Up to now, we have made no distributional assumption on any of the above quantities. Standard assumptions are the following:
- \(\mathbb{E}[\textbf{y}|\textbf{X}]=\textbf{X}\boldsymbol{\beta}\): linear shape for the regression function;
- \(\mathbb{E}[\boldsymbol{\epsilon}|\textbf{X}]=\textbf{0}\): errors are independent of predictors;
- \(\mathbb{E}[\boldsymbol{\epsilon}\boldsymbol{\epsilon}'| \textbf{X}]=\sigma^2\textbf{I}\): homoscedasticity - errors are uncorrelated and have identical variance;
- the \(\epsilon_i\) are normally distributed.

Under these hypotheses, it is possible to perform statistical tests related to the \(\hat{\boldsymbol{\beta}}\) coefficients. We refer to chapters 2 to 4 in Greene (2018) for a thorough treatment on linear models as well as to chapter 5 of the same book for details on the corresponding tests.

6.1.2 Forms of penalizations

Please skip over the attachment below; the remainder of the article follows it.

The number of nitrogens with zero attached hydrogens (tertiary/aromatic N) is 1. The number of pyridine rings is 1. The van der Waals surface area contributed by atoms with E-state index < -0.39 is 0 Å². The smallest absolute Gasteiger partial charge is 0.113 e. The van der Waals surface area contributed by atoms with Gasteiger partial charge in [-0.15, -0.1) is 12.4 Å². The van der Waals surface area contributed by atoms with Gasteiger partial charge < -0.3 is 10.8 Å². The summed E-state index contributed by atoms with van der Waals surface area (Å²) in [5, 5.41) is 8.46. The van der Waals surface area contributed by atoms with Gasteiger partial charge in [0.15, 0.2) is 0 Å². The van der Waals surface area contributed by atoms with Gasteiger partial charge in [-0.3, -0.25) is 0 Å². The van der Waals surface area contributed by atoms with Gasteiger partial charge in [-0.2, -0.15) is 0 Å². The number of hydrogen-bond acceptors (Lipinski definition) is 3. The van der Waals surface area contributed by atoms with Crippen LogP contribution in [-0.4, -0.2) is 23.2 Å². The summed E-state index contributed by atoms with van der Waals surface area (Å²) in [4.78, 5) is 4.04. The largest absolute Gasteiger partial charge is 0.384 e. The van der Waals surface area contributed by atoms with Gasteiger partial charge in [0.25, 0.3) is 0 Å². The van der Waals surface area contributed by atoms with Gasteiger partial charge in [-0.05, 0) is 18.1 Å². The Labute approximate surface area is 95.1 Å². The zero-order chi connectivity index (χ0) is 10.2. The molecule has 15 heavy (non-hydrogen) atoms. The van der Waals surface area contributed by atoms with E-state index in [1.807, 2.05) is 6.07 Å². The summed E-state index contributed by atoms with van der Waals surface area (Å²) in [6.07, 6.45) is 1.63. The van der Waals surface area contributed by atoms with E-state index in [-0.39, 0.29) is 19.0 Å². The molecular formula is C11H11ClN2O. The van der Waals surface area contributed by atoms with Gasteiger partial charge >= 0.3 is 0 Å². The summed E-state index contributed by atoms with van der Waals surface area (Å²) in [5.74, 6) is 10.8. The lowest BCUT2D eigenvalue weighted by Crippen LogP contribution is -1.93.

Penalized regressions have been popularized since the seminal work of Tibshirani (1996). The idea is to impose a constraint on the coefficients of the regression, namely that their total magnitude be restrained. In his original paper, Tibshirani (1996) proposes to estimate the following model (LASSO): \[\begin{equation} \tag{6.2} y_i = \sum_{j=1}^J \beta_jx_{i,j} + \epsilon_i, \quad i =1,\dots,I, \quad \text{s.t.} \quad \sum_{j=1}^J |\beta_j| < \delta, \end{equation}\] for some strictly positive constant \(\delta\). Under least square minimization, this amounts to solve the Lagrangian formulation: \[\begin{equation} \tag{6.3} \underset{\mathbf{\beta}}{\min} \, \left\{ \sum_{i=1}^I\left(y_i - \sum_{j=1}^J \beta_jx_{i,j} \right)^2+\lambda \sum_{j=1}^J |\beta_j| \right\}, \end{equation}\] for some value \(\lambda>0\) which naturally depends on \(\delta\) (the lower the \(\delta\), the higher the \(\lambda\): the constraint is more binding). This specification seems close to the ridge regression (\(L^2\) regularization), which is in fact anterior to the Lasso: \[\begin{equation} \tag{6.4} \underset{\mathbf{\beta}}{\min} \, \left\{ \sum_{i=1}^I\left(y_i - \sum_{j=1}^J\beta_jx_{i,j} \right)^2+\lambda \sum_{j=1}^J \beta_j^2 \right\}, \end{equation}\] and which is equivalent to estimating the following model \[\begin{equation} \tag{6.5} y_i = \sum_{j=1}^J \beta_jx_{i,j} + \epsilon_i, \quad i =1,\dots,I, \quad \text{s.t.} \quad \sum_{j=1}^J \beta_j^2 < \delta, \end{equation}\] but the outcome is in fact quite different, which justifies a separate treatment. Mechanically, as \(\lambda\), the penalization intensity, increases (or as \(\delta\) in (6.5) decreases), the coefficients of the ridge regression all slowly decrease in magnitude towards zero. In the case of the LASSO, the convergence is somewhat more brutal as some coefficients shrink to zero very quickly. For \(\lambda\) sufficiently large, only one coefficient will remain nonzero, while in the ridge regression, the zero value is only reached asymptotically for all coefficients. We invite the interested read to have a look at the survey in Hastie (2020) about all applications of ridge regressions in data science with links to other topics like cross-validation and dropout regularization, among others.